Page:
In Uganda, a refugee camp becomes a city

In Uganda’s Bidi Bidi refugee camp, progressive policies allow local residents and refugees to live, farm and work freely together, fostering the growth of small businesses and infrastructure. The goal: to build a future city that can endure long beyond the refugees’ eventual return home.

Bidi Bidi currently houses roughly a quarter million South Sudanese who fled civil war in their country. Until recently, it was the largest refugee camp in the world.

“When refugees started coming over the border with Uganda in late 2016, they were more or less entering a forest … that had to be immediately adapted to fit the tens of thousands of people who were coming to stay,” says Nina Strochlic, who recently traveled to Bidi Bidi for National Geographic. “So, they ended up clearing acres and acres of land, and the first thing they did was make 250 miles of roads going through.”

An aerial view of Bidi Bidi refugee camp in Uganda.

An aerial view of Bidi Bidi refugee camp in Uganda.

Now, Bidi Bidi doesn’t feel like a refugee camp. Instead, of rows of white tents and other temporary-looking structures typical of most camps, Bidi Bidi has solidly built, small huts with thatched roofs like those found all across East Africa. Around the dwellings are small areas of land that people farm.

Every month, South Sudanese refugees get corn, oil and the basic staples they need to survive, but it’s not enough for a family, Strochlic explains. So, in Bidi Bidi, everyone has been given plots of land on which they build family-style clusters of homes, with room to grow their own food — fruits and vegetables; peanuts to make peanut butter they can sell; sunflowers to make oil; and more. Each family also has a second area of land, outside of the camp center, where they can grow more things and use agriculture as a job and way to survive.

In a region facing many challenges, international aid groups and Ugandan officials implemented another novel practice to make sure that an influx of hundreds of thousands of people wouldn’t create tensions with local populations, Strochlic says. To ensure that locals would feel that the refugees were not taking resources that might have been available for them, they earmarked 30% of all international funding to go toward local amenities.

“What that means on the ground, for example, is if a school is built, they’re hoping to get 30% of those students as local students, 70% refugees,” Strochlic explains. “If a health center is built, they want 30% of the resources from that to go to local communities, so that it’s more of a shared benefit and it doesn’t feel like the government and the international community only care about the refugee population and doesn’t care about normal Ugandans.”

These ideas grew out of the United Nation’s 2016 Comprehensive Refugee Response Framework, which aimed to get host populations to incorporate refugees into their economy. Experience has taught that “it doesn’t serve anyone to stick a bunch of people in a remote area, having them live on food rations and in tents and unable to work, unable to do anything to help themselves for, it could be, decades,” Strochlic says.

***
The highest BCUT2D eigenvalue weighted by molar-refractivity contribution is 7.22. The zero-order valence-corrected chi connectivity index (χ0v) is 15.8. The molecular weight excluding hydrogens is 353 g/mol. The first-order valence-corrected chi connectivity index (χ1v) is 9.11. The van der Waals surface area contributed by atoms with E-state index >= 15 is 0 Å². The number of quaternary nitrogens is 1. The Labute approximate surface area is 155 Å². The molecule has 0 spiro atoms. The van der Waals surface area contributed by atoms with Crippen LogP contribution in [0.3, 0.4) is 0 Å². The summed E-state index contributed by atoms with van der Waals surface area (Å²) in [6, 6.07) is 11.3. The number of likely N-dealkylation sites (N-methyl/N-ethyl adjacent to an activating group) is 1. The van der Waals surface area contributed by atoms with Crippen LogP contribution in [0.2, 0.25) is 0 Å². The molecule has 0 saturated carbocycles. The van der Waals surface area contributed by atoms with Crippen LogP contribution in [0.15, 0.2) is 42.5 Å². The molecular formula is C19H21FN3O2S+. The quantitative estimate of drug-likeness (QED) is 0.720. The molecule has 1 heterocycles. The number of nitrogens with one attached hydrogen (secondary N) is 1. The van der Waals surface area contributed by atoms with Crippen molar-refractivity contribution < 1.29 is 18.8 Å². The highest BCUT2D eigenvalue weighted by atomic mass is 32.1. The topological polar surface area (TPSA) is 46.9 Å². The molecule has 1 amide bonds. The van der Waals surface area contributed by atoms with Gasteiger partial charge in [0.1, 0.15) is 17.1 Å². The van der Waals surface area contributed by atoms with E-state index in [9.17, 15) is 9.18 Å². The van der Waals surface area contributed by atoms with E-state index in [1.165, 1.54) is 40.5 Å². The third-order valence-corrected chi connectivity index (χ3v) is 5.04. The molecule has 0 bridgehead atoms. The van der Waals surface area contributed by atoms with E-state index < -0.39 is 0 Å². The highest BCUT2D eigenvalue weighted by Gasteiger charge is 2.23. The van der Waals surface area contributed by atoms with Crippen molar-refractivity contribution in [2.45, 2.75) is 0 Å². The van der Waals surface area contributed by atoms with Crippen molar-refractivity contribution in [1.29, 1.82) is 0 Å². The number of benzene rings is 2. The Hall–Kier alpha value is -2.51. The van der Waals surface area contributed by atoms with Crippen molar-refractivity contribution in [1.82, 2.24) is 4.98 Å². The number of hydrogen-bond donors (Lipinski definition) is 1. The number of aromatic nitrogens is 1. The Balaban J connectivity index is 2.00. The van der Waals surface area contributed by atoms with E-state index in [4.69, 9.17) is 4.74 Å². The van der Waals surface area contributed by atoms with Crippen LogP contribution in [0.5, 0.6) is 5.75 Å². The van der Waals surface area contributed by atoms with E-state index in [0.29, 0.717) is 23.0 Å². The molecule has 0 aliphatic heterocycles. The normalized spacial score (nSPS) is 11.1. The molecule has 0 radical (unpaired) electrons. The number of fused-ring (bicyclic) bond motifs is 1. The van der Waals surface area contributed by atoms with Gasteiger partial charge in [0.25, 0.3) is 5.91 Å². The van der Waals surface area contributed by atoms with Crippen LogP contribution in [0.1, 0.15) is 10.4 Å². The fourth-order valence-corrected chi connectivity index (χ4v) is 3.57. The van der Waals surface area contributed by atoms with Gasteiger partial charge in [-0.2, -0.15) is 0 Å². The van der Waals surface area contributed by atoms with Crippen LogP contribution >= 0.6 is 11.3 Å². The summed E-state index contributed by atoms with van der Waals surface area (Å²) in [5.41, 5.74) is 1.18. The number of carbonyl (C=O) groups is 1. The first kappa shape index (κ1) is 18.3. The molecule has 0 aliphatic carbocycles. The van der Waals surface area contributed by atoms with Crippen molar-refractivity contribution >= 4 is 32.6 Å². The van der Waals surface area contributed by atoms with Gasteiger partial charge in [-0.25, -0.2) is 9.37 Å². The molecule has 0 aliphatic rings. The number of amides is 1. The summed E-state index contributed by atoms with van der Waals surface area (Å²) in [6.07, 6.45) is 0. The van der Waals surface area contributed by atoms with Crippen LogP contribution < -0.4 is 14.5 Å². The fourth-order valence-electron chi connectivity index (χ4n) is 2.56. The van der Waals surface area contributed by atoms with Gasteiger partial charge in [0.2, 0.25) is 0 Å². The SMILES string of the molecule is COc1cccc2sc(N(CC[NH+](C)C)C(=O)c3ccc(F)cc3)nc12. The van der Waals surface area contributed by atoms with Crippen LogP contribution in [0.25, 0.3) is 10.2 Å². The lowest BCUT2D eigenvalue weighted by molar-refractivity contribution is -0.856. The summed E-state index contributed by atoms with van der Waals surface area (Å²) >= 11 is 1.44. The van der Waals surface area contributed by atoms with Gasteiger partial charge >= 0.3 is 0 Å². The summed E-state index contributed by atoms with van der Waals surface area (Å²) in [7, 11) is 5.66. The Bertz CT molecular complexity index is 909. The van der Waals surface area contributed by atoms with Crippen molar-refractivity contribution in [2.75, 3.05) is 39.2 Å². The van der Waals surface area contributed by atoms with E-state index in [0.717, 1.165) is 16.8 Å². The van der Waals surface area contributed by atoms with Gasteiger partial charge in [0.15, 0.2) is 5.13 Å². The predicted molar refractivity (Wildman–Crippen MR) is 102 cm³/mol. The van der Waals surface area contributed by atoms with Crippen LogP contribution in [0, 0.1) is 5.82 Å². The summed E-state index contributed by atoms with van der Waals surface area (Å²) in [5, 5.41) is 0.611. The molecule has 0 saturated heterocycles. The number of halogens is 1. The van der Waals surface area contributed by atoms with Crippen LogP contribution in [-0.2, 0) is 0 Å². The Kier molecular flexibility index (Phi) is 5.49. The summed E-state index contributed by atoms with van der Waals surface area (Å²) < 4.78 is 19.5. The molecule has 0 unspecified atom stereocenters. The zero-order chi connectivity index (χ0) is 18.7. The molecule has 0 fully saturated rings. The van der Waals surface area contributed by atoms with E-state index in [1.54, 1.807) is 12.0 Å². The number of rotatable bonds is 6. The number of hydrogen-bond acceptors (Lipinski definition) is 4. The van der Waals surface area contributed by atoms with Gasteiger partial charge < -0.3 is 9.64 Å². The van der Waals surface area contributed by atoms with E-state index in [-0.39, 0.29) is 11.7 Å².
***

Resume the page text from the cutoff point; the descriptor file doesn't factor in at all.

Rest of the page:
Instead, schools, health centers and other infrastructure are being built for permanence. While there are still some temporary structures, the camp mainly consists of brick-and-mortar buildings. “The hope is that, regardless of how long the refugees stay there, those buildings will last and they’ll serve the local population for years to come,” Strochlic explains.

Youth displaced by fighting in South Sudan play soccer on arrival at Bidi Bidi refugee camp near the border with South Sudan, in Yumbe district, northern Uganda, Dec. 7, 2016.
A small-scale economy has begun to flourish in the camp. All kinds of businesses have popped up: Small snack and produce stands, used clothing markets, seamstresses, and TV halls around the camp where people can pay a small amount of money and watch Nigerian movies or soccer games. “There are places where people will just relax and, like we would anywhere in the world, play pool or dominoes or get their hair cut,” Strochlic notes.

Locals can also come into the camp. They can use the health clinic to get medical attention. They can send their kids to school if they live right next to one of the camp zones. And the camp also provides potential markets for commerce.

“Local Ugandans are definitely seeing the benefits of having a quarter million new people moving into the north, but I wouldn’t say they’re overjoyed at it.”

“Local Ugandans are definitely seeing the benefits of having a quarter million new people moving into the north, but I wouldn’t say they’re overjoyed at it,” Strochlic adds. “I think that’s what makes the efforts of the Ugandan government to ensure that there’s a shared benefit for both locals and refugees really important because without that dialogue going on, tensions can arise. And that’s where conflict becomes possible, as well.”

Above all, Strochlic says, Bidi Bidi shows that if refugees are given the opportunity, they will do everything they can to become self-sufficient. In the end, that can benefit society as a whole.

“[W]e’ve existed for hundreds of years in this sort of mindset that refugees are just to be temporarily held and then returned as quickly as possible to the country where they came from. But that almost never happens,” Strochlic says. “Statistics show that refugees stay in exile for 10 years on average now, and certainly with some of the wars that we’re seeing in the world, that could be a lot longer. Trying to change that mindset is something that’s really on the table now on the international level and I think that in the US we could be looking at that, as well.”


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